About That Sense Of Impending Doom…

“You never know what worse luck your bad luck has saved you from.”  ~ Cormac McCarthy

Did you see my post about psychic anxiety and that sense of impending doom I was suffering from? Well, it’s quite gone now. Perhaps due to the fact that Ben and I were involved in a high-speed impact traffic accident on Wednesday morning. We were stationary at a red light and someone rammed us from behind, doing between 70 and 80 kilometres per hour, the impact sending our own car twenty metres across the intersection.

Luckily the road ahead was empty and we were wearing seatbelts.

We’re both okay. I have severe whiplash and bruising, some torn ligamanets and a very sore jaw from the ashtray full of coins which flew out and hit me on the chin. The car’s a write-off. But hey, it could have been a lot worse.

Thanks for all the messages worrying about why I’ve been quiet. Now you know why.

Much love, Nicole ❤ xx

Premonitions, Traffic Jams and Prayers

Image by David Kapernick – The Sunday Mail

Recently I was driving from my farm back to Brisbane, a two hour drive – mostly along a highway – so that I could begin a stretch of work.

The trip started well.  I made good time, it was a beautiful day, and I was enjoying some music, singing along as I drove.  The first hour passed quickly and I began thinking about the next day’s psychic appointments, and the clients I’d be seeing.

But then I started to feel a little nauseous. I began to feel a little anxious.

There was no reason to.  The traffic was flowing freely. The weather was perfect.  I was well rested and stress-free, and it was a beautiful day.

My palms began to sweat.

I was travelling in the far right-hand lane. That’s the faster lane in Australia. Suddenly I began to feel very exposed and unsafe, with the traffic roaring past in the opposite direction just metres from me, separated by a garden bed, and in places a wire rope barrier of sorts.

I felt worse and worse.  That horrible premonition of impending doom. I wondered if I should call my husband, just in case…

But that was silly. There was nothing wrong.

It got to the point where I could no longer stay in that outside lane. I dropped back into a middle lane, and drove more slowly.  Still I couldn’t get that feeling out of my mind, that the traffic on the other side of the road was dangerous – too fast, too close. I began to drive strategically, so that I was shielded from them by a car in the outside lane.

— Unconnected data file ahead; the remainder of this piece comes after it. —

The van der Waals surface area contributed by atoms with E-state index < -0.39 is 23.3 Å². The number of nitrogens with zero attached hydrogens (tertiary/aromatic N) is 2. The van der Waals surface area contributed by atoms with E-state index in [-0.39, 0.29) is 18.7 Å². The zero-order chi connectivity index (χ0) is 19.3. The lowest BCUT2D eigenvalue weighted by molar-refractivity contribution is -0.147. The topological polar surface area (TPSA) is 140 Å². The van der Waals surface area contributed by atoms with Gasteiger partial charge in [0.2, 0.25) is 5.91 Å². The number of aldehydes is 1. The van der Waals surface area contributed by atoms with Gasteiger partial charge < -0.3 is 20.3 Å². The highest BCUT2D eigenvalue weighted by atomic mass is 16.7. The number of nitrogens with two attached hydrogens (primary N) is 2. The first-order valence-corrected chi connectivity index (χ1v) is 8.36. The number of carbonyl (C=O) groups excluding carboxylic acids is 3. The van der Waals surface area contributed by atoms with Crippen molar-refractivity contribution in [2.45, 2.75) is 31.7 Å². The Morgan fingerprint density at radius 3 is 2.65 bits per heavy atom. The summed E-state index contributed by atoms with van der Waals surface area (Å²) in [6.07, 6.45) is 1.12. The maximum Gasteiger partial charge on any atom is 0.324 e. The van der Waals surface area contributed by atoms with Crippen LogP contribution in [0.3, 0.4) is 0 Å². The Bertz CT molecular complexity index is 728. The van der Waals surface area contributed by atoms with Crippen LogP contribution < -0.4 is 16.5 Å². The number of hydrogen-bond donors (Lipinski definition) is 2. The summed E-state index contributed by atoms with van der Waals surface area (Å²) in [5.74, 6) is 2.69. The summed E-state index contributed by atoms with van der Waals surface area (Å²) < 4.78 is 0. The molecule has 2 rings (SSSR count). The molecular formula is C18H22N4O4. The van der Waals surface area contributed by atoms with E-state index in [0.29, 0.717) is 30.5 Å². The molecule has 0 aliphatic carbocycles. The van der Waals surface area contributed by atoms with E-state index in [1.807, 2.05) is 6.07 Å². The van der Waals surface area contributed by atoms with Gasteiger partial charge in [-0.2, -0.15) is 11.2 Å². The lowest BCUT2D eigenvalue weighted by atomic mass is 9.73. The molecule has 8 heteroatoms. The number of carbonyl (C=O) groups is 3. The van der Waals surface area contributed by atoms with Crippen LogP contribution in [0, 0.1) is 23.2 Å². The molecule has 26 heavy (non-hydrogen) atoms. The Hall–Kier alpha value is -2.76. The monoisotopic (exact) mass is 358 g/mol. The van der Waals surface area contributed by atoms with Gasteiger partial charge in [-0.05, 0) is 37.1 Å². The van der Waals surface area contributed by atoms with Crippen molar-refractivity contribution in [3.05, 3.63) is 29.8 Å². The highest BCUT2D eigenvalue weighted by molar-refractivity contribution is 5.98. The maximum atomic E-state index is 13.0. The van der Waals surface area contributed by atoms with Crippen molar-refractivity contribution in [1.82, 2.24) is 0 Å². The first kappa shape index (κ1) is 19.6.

After a while even that didn’t feel any better. I dropped over another lane, so there were two lanes and more cars between me and the oncoming traffic on the other side of the highway. I felt like I was in a war zone, nervously anticipating the next attack.  By now I wasn’t even joking with myself that I might be a bit mental.  Instead I was working very hard to stay calm, and to stay on the road. I felt like I was about to be hit by an oncoming car at any minute.  I could see it and feel it as if it was unfolding in front of me.

Finally the premonition overwhelmed me, and I actually pulled right over to the left and into an emergency stopping bay.  My heart was pounding, and I was close to tears.

I stayed that way for about ten minutes, hands clenched on the steering wheel, unable to drive. Eventually the feeling passed, and I nudged my car back onto the bitumen.

Just around the bend in the road the traffic slowed.  Then it stopped.  I turned on the radio.  Traffic banked up all around me.  A  sea of stationary vehicles. They broadcast a traffic report – just ahead of us a car had left the other side of the highway and crashed through the barrier before plowing into five cars.  It was a very serious accident, and the highway was now closed in both directions.

I shut down my engine.  I called my husband. And then I prayed for all of the people involved in the accident, the emergency services workers who were helping them, and the families and friends who would pick up the pieces.

Image by Chris Higgins – Quest Newspapers

I really believe that my premonition saved my life.  I felt simultaneously guilty and relieved. Guilty, because I was safe.  Relieved, because it hadn’t happened to me.

It was a long, slow trip back to Brisbane, taking nearly five hours. It was agonising to edge past the crash site when they finally opened one lane to traffic again. I could feel the crash, I could feel the panic and the horror and the finality. The feeling didn’t leave me. The people didn’t leave me. That’s what it’s like for me, being psychic.  It’s a blessing, and a raw wound.

But I was safe.  I went back to my home in Brisbane, lit some candles, took out my Tibetan Prayer Bowl, and meditated and prayed until bed.